Community

Find answers, ask experts and talk with the procurement community

Tools

Do you want to deliver savings faster, reduce risks and transform functional performance?

Industry-leading events

Inspirational thinkers and innovators share their vision, providing unique opportunities to network and share best practice

Upcoming events

Data, Intelligence & TechX Forum

Executive Briefing: 27 November, 2017

Forum: 28-29 November, 2017

The Crystal, London

DITX 2017 is Europe’s ONLY event specifically designed for procurement professionals wanting to capitalise on a whole new set of digital opportunities that disrupt yet provide new transformative, value adding capabilities for procurement.

5th Annual World Procurement Congress London

Executive Briefings - 15 May, 2018
Congress - 16-17 May, 2018

World Procurement Congress organised by Procurement Leaders is the undisputed leader in the field, featuring cutting-edge content and real life case studies from inspiring speakers.

Resources

My Profile

Robotic process automation: A welcome disruption

Robotic process automation: A welcome disruption

Procurement teams spend a lot of time on tactical activities and end up with little time for more important tasks. This is where process automation can come in to its own: it can take on those activities, enabling procurement professionals to focus their time and efforts on value-adding strategic initiatives.

 

What is robotic process automation?

 

Robotic process automation (RPA) is an IT layer involving algorithms, natural language processing, and machine learning to enable rules-based processing of data and subsequent decision making, emulating how humans work with systems.

 

To what extent can RPA automate processes?

 

The implementation of RPA can work in both independent and assisted ways:

  • In an independent-automation RPA implementation, the entire process is covered by RPA and needs no manual intervention as all use cases are covered.
  • In an assisted RPA implementation, RPA takes care of a section of the process and enables the owner to take decisions or next steps. This is generally used when the decisions to be made are not straightforward and require human intelligence.

 

Where can RPA make a real difference for supply chain operations?

 

The benefits of using robots or machines to automate operations at warehouses or distribution centres is well-known and documented. Companies like Amazon and Walmart have been doing this successfully for the last few years. Yet, RPA goes beyond the use of traditional robots in manufacturing or distribution. It has a wide variety of applications in the service industry. Certain processes which are manual and repetitive in nature fall within the scope of automation.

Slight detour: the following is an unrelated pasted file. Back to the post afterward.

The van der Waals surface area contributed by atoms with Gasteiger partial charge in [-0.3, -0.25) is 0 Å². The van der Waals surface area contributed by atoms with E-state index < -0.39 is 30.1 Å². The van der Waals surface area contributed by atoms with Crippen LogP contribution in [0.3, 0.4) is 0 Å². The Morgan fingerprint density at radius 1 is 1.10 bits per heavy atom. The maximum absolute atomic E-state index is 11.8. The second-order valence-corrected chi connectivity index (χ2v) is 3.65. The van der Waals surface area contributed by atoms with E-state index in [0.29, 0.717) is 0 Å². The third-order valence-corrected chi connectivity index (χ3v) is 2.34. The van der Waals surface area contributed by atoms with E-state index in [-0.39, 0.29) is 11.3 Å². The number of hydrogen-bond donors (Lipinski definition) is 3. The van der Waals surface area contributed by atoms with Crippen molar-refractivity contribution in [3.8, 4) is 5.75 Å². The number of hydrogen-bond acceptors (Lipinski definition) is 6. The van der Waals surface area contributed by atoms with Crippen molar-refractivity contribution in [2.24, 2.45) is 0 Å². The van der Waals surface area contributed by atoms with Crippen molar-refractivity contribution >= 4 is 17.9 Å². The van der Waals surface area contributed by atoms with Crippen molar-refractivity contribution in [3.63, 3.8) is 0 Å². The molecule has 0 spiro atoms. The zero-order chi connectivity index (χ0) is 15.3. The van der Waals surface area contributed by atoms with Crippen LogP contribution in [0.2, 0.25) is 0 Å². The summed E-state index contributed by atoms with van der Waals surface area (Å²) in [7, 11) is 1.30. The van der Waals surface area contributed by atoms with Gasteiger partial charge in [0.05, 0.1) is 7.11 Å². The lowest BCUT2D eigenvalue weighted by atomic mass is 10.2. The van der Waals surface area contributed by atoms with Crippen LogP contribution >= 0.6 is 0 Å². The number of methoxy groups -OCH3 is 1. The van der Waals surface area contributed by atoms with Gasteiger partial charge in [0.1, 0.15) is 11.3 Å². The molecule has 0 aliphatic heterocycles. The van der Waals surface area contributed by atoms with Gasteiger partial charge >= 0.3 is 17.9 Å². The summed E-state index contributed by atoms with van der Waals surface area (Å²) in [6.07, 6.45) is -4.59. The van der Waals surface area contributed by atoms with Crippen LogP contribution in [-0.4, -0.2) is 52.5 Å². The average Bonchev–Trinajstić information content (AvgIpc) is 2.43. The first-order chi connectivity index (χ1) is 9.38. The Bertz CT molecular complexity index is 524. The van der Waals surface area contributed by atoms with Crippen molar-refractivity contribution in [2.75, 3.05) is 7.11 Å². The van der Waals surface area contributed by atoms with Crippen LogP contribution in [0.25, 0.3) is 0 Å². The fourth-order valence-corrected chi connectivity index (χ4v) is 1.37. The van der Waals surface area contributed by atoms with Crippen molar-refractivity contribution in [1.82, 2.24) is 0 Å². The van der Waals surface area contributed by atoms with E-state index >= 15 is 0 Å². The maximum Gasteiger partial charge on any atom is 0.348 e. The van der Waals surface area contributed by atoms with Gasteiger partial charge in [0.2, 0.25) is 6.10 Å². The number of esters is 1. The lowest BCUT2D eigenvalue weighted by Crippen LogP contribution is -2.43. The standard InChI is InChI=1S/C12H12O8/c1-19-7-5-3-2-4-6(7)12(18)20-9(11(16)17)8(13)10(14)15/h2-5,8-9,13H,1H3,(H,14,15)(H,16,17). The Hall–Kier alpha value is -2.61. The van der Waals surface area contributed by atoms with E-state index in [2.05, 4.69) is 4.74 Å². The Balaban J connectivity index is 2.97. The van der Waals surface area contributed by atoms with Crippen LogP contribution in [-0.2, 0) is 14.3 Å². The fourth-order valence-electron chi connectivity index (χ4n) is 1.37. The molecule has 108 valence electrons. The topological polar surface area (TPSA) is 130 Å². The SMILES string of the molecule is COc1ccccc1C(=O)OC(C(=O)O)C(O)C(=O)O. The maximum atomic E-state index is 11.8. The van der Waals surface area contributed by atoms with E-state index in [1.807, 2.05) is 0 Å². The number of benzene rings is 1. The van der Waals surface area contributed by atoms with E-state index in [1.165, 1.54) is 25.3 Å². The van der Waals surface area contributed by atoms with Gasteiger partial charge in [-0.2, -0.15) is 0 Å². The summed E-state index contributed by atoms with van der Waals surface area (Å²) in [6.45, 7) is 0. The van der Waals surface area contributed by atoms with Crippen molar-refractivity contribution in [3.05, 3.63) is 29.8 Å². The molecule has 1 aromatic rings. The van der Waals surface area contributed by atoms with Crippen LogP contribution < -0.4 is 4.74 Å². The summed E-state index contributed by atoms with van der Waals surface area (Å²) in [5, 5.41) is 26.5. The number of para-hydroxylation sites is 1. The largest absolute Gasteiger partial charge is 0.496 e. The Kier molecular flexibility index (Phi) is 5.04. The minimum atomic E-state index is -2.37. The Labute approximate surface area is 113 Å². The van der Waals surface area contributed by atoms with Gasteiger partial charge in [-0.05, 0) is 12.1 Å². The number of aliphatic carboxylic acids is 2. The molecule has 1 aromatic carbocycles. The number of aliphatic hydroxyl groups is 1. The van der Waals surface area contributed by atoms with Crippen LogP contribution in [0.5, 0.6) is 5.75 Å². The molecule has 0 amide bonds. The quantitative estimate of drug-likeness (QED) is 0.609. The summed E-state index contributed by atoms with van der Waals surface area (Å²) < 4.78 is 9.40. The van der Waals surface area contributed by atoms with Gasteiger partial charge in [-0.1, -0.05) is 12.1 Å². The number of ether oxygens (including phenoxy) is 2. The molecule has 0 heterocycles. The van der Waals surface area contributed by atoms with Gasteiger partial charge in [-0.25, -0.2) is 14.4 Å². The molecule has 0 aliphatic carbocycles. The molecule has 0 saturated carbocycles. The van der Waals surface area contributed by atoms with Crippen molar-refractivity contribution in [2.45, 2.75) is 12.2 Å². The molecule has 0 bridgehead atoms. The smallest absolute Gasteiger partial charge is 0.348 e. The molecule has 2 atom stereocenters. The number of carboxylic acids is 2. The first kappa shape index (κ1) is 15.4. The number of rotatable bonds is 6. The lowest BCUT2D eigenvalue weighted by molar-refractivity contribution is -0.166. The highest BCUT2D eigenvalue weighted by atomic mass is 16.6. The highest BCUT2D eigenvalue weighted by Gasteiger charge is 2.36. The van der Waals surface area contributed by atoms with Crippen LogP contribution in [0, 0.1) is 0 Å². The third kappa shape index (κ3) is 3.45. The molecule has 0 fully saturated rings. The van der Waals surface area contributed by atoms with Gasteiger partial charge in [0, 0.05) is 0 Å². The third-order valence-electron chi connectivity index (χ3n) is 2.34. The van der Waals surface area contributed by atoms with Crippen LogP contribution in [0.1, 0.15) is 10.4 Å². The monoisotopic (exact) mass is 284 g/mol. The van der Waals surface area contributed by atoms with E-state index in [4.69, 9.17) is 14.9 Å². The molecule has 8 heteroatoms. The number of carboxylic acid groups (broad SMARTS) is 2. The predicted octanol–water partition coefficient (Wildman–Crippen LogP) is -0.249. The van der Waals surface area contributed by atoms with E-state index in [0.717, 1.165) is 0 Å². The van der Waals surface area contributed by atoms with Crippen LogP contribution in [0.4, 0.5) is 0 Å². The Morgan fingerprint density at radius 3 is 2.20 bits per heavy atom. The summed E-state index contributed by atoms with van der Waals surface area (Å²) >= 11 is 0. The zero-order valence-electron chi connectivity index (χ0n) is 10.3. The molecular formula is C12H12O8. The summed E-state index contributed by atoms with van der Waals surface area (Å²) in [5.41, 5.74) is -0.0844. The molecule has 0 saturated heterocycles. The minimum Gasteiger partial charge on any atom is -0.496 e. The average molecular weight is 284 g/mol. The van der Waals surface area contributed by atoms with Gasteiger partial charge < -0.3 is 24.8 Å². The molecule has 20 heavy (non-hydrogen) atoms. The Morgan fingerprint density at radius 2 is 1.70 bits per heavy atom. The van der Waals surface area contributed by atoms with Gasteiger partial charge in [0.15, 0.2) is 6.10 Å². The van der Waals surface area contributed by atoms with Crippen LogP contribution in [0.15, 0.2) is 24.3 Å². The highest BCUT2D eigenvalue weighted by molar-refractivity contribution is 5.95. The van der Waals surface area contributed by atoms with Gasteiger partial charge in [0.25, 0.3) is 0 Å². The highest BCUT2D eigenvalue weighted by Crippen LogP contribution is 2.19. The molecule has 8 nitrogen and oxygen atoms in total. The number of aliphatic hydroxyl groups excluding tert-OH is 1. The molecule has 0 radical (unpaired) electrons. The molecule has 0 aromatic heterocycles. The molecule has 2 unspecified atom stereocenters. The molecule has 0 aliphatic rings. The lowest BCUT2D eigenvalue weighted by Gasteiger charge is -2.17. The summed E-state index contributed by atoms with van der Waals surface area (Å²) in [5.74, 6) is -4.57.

Let’s take the example of the claims processing function of the insurance industry. The function requires a lot of manpower and investment of time and resources. RPA can completely change the way claims are processed leading to savings of time, money and effort. Here’s how:

 

  1. A customer raises a claim request. RPA-enabled chat-bots can guide the customer through filing that request and answering any initial questions.
  2. The interface procures the relevant documents needed to support this claim and prompts the customer to upload these documents.
  3. RPA helps process these documents in real time and checks for exceptions.
    • If there is no exception, the claim can be approved and settled automatically.
    • If the processing engine finds an exception, it will check to see if there have been similar historical exceptions.
      • If yes, it will prompt the customer for additional supporting data as needed.
      • If no, it will raise an exception request to the agent. The agent will resolve the issue, underwrite the claim, approve or reject the claim and add the resolution to the artificial intelligence (AI) repository for future reference.

 

Where can RPA can make a difference to procurement

 

The Procure-to-Pay (P2P) side of procurement can be completely revolutionised by RPA. At present, P2P involves processes which are heavy in volume, highly transactional in nature and again need investment of both time and resources. Once a business requirement comes in, a purchase requisition is made; the procurement department reaches out to vendors to get quotes and finalises a vendor (based on RFP or spot-buy) to procure the required items. A purchase order is eventually raised, followed by invoicing, goods receipt and payment.

 

RPA can automate most steps of this process by minimising human touchpoints, leading to enhanced order management and maintaining a strong audit trail for the future.

 

The right steps to take

 

The first step in introducing RPA should be to identify the processes that could most benefit from it, and decide whether the independent or assisted model is more appropriate. After a cost-benefit analysis to build the business case, and investigation of possible RPA vendors and their successful case studies, you’ll be ready to design a pilot project, making sure to build in future-oriented scalability.

 

Implemented correctly, RPA can be used to automate multiple processes to bring about cost savings, and free up valuable time and resources for employees to focus on more strategic initiatives.

 

Deepesh Jethwani is a consultant at GEP

 

This contributed article has been written by a guest writer at the invitation of Procurement Leaders. Procurement Leaders received no payment directly connected with the publishing of this content.

Deepesh Jethwani
Posted by Deepesh Jethwani